What does Camus mean by "the absurd" and "the feeling of absurdity"? How is the concept of the absurd used over the course of the essay?

The concept of the absurd is born from what Camus sees as a fundamental contradiction in the human condition. On the one hand, we live with an inborn desire to find some sort of unity or reason in the universe. This desire to make sense of the universe makes us believe in a meaningful life or in God. On the other hand, the universe gives us no reason to believe that it contains any kind of reason or unity. Though we generally live with a sense of purpose born from our desire for unity, we may occasionally be struck by how senseless everything seems. We may see people riding up an escalator and imagine them as mindless robots, or we might look at a tree and see simply a "thing" that is not part of an ordered or natural universe. This feeling that strikes us occasionally is the feeling of absurdity, the awareness of the contradictory universe in which we live. The absurd man is someone who lives with the feeling of absurdity, who consciously maintains his awareness of the senselessness of everything around him.

What is "rationalism"? How does Camus reject it? Why does he reject it?

Rationalism, as it is used in this essay, is the belief that human reason can make sense of the universe. This is the hallmark of the great philosophical system builders who believe that they can find a reasonable explanation for everything that happens in life. Camus is vehemently opposed to this notion, suggesting that life is fundamentally absurd and that we cannot find any rational order in the universe. Though he rehearses a few arguments against rationalism, Camus never seems to enter into a philosophical debate with rationalist philosophy. His rejection of rationalism seems to be born more from a deep-set conviction than from a reasoned argument. Camus is interested in whether we can live only with what we are certain of, and with what we find in this life. Because we cannot be certain that the universe has a coherent order, and because a full understanding of this order is beyond our abilities as human beings, Camus rejects rationalism. He does not say that rationalism is wrong so much as he says that it is something he wants to do without.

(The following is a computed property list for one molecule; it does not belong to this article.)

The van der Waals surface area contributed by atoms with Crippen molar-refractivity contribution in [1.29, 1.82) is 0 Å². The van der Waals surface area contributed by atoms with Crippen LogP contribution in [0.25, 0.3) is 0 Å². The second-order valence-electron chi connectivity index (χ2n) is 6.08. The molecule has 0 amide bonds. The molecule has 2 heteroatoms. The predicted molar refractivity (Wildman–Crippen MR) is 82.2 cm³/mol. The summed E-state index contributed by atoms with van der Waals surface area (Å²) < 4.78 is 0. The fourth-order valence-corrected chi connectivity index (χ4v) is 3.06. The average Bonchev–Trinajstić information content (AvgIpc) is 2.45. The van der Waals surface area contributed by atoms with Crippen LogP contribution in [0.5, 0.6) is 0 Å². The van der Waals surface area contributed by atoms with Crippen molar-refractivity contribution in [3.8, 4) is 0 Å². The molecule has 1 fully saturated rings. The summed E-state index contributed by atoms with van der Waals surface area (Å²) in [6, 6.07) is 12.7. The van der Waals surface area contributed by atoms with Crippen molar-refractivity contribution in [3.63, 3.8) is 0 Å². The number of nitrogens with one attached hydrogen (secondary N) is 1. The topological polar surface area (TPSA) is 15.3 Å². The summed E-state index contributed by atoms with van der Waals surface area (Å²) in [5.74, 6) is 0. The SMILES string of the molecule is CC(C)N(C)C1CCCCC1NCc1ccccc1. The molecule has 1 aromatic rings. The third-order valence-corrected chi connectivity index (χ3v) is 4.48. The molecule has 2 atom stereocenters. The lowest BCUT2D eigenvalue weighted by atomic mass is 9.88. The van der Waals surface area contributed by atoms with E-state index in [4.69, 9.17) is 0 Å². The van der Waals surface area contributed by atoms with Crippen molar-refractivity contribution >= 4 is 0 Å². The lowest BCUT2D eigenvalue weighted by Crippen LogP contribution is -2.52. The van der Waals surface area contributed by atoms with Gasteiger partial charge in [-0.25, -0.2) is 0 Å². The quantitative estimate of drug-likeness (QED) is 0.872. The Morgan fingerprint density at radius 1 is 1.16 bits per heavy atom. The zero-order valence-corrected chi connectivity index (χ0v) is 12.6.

Camus purports to be examining a certain stance that we can take toward the world rather than advancing his own philosophical position. As such, he would deny that his essay contains any metaphysical assertions. Are there any moments where you think Camus sneaks in some metaphysical assumptions? If so, how do they affect the course of his discussion?

Camus never gives any good reasons for adopting the position he does, or at least none that stand up as sound philosophical arguments. They seem born more of a profound conviction than of a reasoned position. This in itself is not a bad thing. It simply means that he is committed to approaching his subject from a psychological rather than from a metaphysical angle. One of the primary problems with The Myth of Sisyphus, however, is that Camus seems unaware that he needs to choose between philosophy and descriptive psychology. He does not seem interested in arguing philosophically at length, but he often comes quite close to adopting a contestable philosophical position. This is particularly so in his assertion that the absurd is our fundamental relationship with the universe and that the two truths of the absurd (that we desire unity and that the world gives us none) are the only two that we can know with certainty. If nothing else, this conception of knowledge is born from a rationalist background that sees knowledge as something apprehended by reason alone, unaided by the senses. An empiricist might argue that we can know plenty else besides: we can know what we see, hear, feel, taste, and smell, for instance, far better than we can know whether or not the universe has meaning. Camus never really considers the empirical position since it is outside the tradition he is working within, but he also doesn't seem to consider that an empiricist—or even a rationalist—response to his position is worth confronting. He does not have to consider possible counter-arguments if his position is not a philosophical one. However, when he starts discussing what we can know, what our fundamental relationship with the universe is, and certain truths that we are aware of, he begins to edge toward a philosophical position that needs to be defended far better than it is.

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